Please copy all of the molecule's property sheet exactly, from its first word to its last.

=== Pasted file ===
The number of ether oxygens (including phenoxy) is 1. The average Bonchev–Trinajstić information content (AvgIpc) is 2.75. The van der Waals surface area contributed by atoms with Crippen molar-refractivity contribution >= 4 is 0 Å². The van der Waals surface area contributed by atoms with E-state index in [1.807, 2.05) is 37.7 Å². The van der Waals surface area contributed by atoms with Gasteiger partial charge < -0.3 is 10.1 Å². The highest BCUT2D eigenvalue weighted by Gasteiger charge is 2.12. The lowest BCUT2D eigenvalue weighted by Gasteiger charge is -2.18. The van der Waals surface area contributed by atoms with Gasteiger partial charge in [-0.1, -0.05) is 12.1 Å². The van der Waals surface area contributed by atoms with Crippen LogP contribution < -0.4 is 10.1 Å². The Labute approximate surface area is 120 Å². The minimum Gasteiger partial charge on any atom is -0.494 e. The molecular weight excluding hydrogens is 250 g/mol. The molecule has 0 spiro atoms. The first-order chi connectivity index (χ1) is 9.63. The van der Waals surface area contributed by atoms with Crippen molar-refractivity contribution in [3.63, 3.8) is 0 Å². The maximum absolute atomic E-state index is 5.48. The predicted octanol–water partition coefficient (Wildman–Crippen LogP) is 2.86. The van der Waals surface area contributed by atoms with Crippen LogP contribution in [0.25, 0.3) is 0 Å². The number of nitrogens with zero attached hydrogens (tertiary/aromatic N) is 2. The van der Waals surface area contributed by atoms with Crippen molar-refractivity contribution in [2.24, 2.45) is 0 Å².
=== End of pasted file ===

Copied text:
The number of ether oxygens (including phenoxy) is 1. The average Bonchev–Trinajstić information content (AvgIpc) is 2.75. The van der Waals surface area contributed by atoms with Crippen molar-refractivity contribution >= 4 is 0 Å². The van der Waals surface area contributed by atoms with E-state index in [1.807, 2.05) is 37.7 Å². The van der Waals surface area contributed by atoms with Gasteiger partial charge < -0.3 is 10.1 Å². The highest BCUT2D eigenvalue weighted by Gasteiger charge is 2.12. The lowest BCUT2D eigenvalue weighted by Gasteiger charge is -2.18. The van der Waals surface area contributed by atoms with Gasteiger partial charge in [-0.1, -0.05) is 12.1 Å². The van der Waals surface area contributed by atoms with Crippen LogP contribution < -0.4 is 10.1 Å². The Labute approximate surface area is 120 Å². The minimum Gasteiger partial charge on any atom is -0.494 e. The molecular weight excluding hydrogens is 250 g/mol. The molecule has 0 spiro atoms. The first-order chi connectivity index (χ1) is 9.63. The van der Waals surface area contributed by atoms with Crippen molar-refractivity contribution in [3.63, 3.8) is 0 Å². The maximum absolute atomic E-state index is 5.48. The predicted octanol–water partition coefficient (Wildman–Crippen LogP) is 2.86. The van der Waals surface area contributed by atoms with Crippen LogP contribution in [0.25, 0.3) is 0 Å². The number of nitrogens with zero attached hydrogens (tertiary/aromatic N) is 2. The van der Waals surface area contributed by atoms with Crippen molar-refractivity contribution in [2.24, 2.45) is 0 Å².